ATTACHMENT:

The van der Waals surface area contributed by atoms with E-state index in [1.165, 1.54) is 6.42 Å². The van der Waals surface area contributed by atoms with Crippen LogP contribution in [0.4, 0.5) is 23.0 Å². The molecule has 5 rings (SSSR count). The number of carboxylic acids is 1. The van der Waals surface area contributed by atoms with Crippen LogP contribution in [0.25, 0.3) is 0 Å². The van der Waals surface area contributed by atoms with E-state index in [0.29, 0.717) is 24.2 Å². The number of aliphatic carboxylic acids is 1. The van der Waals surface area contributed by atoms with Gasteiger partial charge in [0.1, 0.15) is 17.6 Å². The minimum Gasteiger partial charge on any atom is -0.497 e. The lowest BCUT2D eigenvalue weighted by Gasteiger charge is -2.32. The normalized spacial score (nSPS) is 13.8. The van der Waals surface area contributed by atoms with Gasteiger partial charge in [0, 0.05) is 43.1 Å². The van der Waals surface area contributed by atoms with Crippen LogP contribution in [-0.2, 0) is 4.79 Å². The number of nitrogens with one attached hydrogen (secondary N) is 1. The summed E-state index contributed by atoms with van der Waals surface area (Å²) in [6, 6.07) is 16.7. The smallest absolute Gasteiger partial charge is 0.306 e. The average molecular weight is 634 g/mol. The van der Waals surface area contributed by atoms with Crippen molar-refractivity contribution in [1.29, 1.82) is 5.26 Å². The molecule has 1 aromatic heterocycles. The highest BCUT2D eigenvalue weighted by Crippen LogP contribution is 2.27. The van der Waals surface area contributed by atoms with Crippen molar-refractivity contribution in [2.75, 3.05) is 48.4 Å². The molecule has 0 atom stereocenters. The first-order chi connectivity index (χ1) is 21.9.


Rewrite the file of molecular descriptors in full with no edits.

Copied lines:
The van der Waals surface area contributed by atoms with E-state index in [1.165, 1.54) is 6.42 Å². The van der Waals surface area contributed by atoms with Crippen LogP contribution in [0.4, 0.5) is 23.0 Å². The molecule has 5 rings (SSSR count). The number of carboxylic acids is 1. The van der Waals surface area contributed by atoms with Crippen LogP contribution in [0.25, 0.3) is 0 Å². The van der Waals surface area contributed by atoms with E-state index in [0.29, 0.717) is 24.2 Å². The number of aliphatic carboxylic acids is 1. The van der Waals surface area contributed by atoms with Gasteiger partial charge in [0.1, 0.15) is 17.6 Å². The minimum Gasteiger partial charge on any atom is -0.497 e. The lowest BCUT2D eigenvalue weighted by Gasteiger charge is -2.32. The normalized spacial score (nSPS) is 13.8. The van der Waals surface area contributed by atoms with Gasteiger partial charge in [0, 0.05) is 43.1 Å². The van der Waals surface area contributed by atoms with Crippen LogP contribution in [-0.2, 0) is 4.79 Å². The number of nitrogens with one attached hydrogen (secondary N) is 1. The summed E-state index contributed by atoms with van der Waals surface area (Å²) in [6, 6.07) is 16.7. The smallest absolute Gasteiger partial charge is 0.306 e. The average molecular weight is 634 g/mol. The van der Waals surface area contributed by atoms with Crippen molar-refractivity contribution in [1.29, 1.82) is 5.26 Å². The molecule has 1 aromatic heterocycles. The highest BCUT2D eigenvalue weighted by Crippen LogP contribution is 2.27. The van der Waals surface area contributed by atoms with Crippen molar-refractivity contribution in [2.75, 3.05) is 48.4 Å². The molecule has 0 atom stereocenters. The first-order chi connectivity index (χ1) is 21.9.